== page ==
Rising energy prices hit the headlines on a regular basis and are the cause of much political debate, this could hot up even more if the UK does not secure access to the EU’s internal energy market after Brexit.
A lot has been said about the UK staying in or out of the single market and customs union, but very little has been mentioned about the internal energy market. That needs to change.
Since the discovery of North Sea oil and gas, the UK has become hooked on natural gas. The problem is, that since UK production peaked in 2000 it has fallen by 63% and last year only covered just half the country’s needs. It is predicted that by the end of the 2020s the UK could be importing over 70% of its gas.
Fortunately, the gas industry anticipated the need to import and the UK is well served by a significant infrastructure that includes pipelines from the Norwegian sector of the North Sea, interconnectors to Belgium and the Netherlands, and three LNG import terminals.
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At the same time, the National Transmission System, owned and operated by National Grid, has adjusted as new directions of flow have emerged. Unfortunately, some of the infrastructure is ageing and the closure of the Rough storage facility will leave the UK short of storage capacity.
At the moment, Norway provides 65% of our import needs, a further 12% comes from North West Europe via the two interconnectors, back-filled by imports to the continent from Norway and Russia.
The remaining 23% arrives as LNG nearly all from Qatar. Furthermore, the signs are that in the short to medium-term the UK will have access to plentiful supplies of gas, including new LNG supplies from the US, at affordable prices.
On the face of it then, Brexit should pose few challenges to the UK’s gas security. But, although Norway is not in the EU, through the European Free Trade Association and the European Economic Area it is a member of the EU’s internal energy market and is subject to EU energy regulations.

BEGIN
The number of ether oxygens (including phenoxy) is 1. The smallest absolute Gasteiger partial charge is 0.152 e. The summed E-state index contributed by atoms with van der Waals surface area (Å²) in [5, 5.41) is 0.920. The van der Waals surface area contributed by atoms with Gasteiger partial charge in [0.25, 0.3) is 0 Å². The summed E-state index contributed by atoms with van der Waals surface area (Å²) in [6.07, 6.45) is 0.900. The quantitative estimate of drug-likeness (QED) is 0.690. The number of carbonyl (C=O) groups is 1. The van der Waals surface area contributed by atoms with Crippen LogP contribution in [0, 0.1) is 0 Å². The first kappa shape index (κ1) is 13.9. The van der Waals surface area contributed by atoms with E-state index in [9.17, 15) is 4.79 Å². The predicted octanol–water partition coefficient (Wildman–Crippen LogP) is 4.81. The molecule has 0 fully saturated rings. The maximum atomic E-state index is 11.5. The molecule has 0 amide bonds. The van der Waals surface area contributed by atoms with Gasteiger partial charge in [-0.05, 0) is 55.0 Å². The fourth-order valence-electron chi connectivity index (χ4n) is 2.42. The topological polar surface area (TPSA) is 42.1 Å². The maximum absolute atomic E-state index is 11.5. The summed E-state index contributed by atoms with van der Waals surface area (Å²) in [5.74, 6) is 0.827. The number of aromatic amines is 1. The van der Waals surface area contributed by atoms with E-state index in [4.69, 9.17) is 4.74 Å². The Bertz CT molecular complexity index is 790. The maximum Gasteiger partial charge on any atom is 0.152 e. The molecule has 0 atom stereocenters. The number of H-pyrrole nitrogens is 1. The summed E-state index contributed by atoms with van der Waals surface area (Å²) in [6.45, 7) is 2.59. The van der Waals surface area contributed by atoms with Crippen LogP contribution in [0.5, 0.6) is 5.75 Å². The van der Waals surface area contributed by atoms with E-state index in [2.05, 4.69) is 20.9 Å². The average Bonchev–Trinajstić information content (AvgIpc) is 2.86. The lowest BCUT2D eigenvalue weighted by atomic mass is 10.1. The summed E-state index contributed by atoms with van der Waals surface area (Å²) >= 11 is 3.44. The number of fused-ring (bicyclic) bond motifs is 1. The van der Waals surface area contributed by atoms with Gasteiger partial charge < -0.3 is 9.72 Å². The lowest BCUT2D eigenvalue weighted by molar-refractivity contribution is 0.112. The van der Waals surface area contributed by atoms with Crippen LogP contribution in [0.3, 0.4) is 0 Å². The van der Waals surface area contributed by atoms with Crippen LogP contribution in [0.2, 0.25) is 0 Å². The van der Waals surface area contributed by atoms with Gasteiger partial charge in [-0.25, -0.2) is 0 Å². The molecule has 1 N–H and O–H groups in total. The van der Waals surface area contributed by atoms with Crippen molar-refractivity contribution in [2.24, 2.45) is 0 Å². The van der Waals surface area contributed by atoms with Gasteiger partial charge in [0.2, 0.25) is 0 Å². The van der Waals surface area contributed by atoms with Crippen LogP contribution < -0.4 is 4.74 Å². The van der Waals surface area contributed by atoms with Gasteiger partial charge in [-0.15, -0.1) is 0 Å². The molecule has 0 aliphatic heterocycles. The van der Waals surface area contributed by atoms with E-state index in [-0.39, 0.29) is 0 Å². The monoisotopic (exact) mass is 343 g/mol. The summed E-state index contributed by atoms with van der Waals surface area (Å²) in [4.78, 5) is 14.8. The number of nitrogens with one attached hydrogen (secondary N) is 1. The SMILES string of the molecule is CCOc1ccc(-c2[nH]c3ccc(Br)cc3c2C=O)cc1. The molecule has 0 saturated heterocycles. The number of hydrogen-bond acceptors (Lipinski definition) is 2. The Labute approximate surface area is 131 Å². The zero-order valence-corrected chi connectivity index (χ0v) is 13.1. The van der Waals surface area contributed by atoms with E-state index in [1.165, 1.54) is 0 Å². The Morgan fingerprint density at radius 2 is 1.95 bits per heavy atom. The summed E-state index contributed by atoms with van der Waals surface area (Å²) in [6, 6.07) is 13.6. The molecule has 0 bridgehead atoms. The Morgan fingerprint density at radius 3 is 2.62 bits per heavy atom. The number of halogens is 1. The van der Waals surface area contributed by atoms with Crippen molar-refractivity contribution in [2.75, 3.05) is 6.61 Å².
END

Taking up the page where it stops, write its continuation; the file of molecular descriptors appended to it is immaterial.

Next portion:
The interconnectors land in EU member states and are governed by EU regulations. They also face a fundamental challenge to their business model as their long-term contracts come to an end.
The pre-eminence of the UK’s gas hub, the National Balancing Point, has been surpassed by the Dutch Title Transfer Facility, which will likely become the European benchmark.
It is looking increasingly likely that under the Conservatives the UK will not be part of the EU’s customs union in the future, but will it remain in the internal energy market?
If not, then it will be on the wrong side of the EU’s new energy solidarity mechanism and will lose influence over the future direction of gas market reform. Furthermore, the loss of Rough will make the UK more reliant on imports via the interconnectors and means it will have to pay a premium to attract the gas the country needs. Already, the fall in the value of sterling means that the UK is paying more for its gas imports.
Customers in the UK currently benefit from frictionless access to a well-functioning North West European gas market. If the UK finds itself facing barriers to market entry this would make gas trade with the EU costlier, which might impact on Norway’s willingness to use the UK to access the continent.
Equally, LNG importers that currently use the UK as a bridgehead to Europe, might send their cargoes straight to European terminals. All of this could threaten the UK’s gas security just when its import dependence is increasing.
The closer that the UK’s Brexit negotiators can get to an outcome that is ‘business as usual’ when it comes to gas trade, the better.
The chances should be good because the UK plays an important part in guaranteeing the resilience of Europe’s internal gas market.
The danger is that those ‘red lines’ that the UK government will not cross may leave the UK out in the cold and see energy prices rise even more.
Michael Bradshaw is Professor of Global Energy at Warwick Business School and is researching Global Gas Security funded by the UK Energy Research Centre (UKERC).